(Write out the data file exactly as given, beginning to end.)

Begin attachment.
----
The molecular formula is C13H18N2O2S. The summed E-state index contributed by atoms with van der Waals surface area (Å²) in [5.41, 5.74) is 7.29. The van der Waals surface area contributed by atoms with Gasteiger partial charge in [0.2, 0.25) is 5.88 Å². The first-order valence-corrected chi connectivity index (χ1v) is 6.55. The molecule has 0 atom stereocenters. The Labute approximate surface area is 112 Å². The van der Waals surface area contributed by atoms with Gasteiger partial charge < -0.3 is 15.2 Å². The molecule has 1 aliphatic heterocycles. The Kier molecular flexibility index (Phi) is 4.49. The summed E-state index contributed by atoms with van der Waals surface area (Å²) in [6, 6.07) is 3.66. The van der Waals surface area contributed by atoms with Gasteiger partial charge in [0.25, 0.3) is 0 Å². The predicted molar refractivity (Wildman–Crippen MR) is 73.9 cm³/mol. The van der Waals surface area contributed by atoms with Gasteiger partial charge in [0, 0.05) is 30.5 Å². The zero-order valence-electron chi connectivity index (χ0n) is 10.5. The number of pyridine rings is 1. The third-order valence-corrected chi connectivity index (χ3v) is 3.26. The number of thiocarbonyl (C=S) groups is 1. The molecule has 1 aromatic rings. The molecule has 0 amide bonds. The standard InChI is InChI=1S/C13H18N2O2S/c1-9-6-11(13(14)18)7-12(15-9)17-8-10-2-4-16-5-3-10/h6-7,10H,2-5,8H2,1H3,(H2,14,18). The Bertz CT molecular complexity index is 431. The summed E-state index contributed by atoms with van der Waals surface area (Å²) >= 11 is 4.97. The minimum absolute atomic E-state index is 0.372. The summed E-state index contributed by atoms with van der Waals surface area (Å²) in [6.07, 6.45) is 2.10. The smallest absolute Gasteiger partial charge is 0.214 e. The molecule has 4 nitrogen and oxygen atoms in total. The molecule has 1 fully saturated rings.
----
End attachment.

The molecular formula is C13H18N2O2S. The summed E-state index contributed by atoms with van der Waals surface area (Å²) in [5.41, 5.74) is 7.29. The van der Waals surface area contributed by atoms with Gasteiger partial charge in [0.2, 0.25) is 5.88 Å². The first-order valence-corrected chi connectivity index (χ1v) is 6.55. The molecule has 0 atom stereocenters. The Labute approximate surface area is 112 Å². The van der Waals surface area contributed by atoms with Gasteiger partial charge < -0.3 is 15.2 Å². The molecule has 1 aliphatic heterocycles. The Kier molecular flexibility index (Phi) is 4.49. The summed E-state index contributed by atoms with van der Waals surface area (Å²) in [6, 6.07) is 3.66. The van der Waals surface area contributed by atoms with Gasteiger partial charge in [0.25, 0.3) is 0 Å². The predicted molar refractivity (Wildman–Crippen MR) is 73.9 cm³/mol. The van der Waals surface area contributed by atoms with Gasteiger partial charge in [0, 0.05) is 30.5 Å². The zero-order valence-electron chi connectivity index (χ0n) is 10.5. The number of pyridine rings is 1. The third-order valence-corrected chi connectivity index (χ3v) is 3.26. The number of thiocarbonyl (C=S) groups is 1. The molecule has 1 aromatic rings. The molecule has 0 amide bonds. The standard InChI is InChI=1S/C13H18N2O2S/c1-9-6-11(13(14)18)7-12(15-9)17-8-10-2-4-16-5-3-10/h6-7,10H,2-5,8H2,1H3,(H2,14,18). The Bertz CT molecular complexity index is 431. The summed E-state index contributed by atoms with van der Waals surface area (Å²) >= 11 is 4.97. The minimum absolute atomic E-state index is 0.372. The summed E-state index contributed by atoms with van der Waals surface area (Å²) in [6.07, 6.45) is 2.10. The smallest absolute Gasteiger partial charge is 0.214 e. The molecule has 4 nitrogen and oxygen atoms in total. The molecule has 1 fully saturated rings.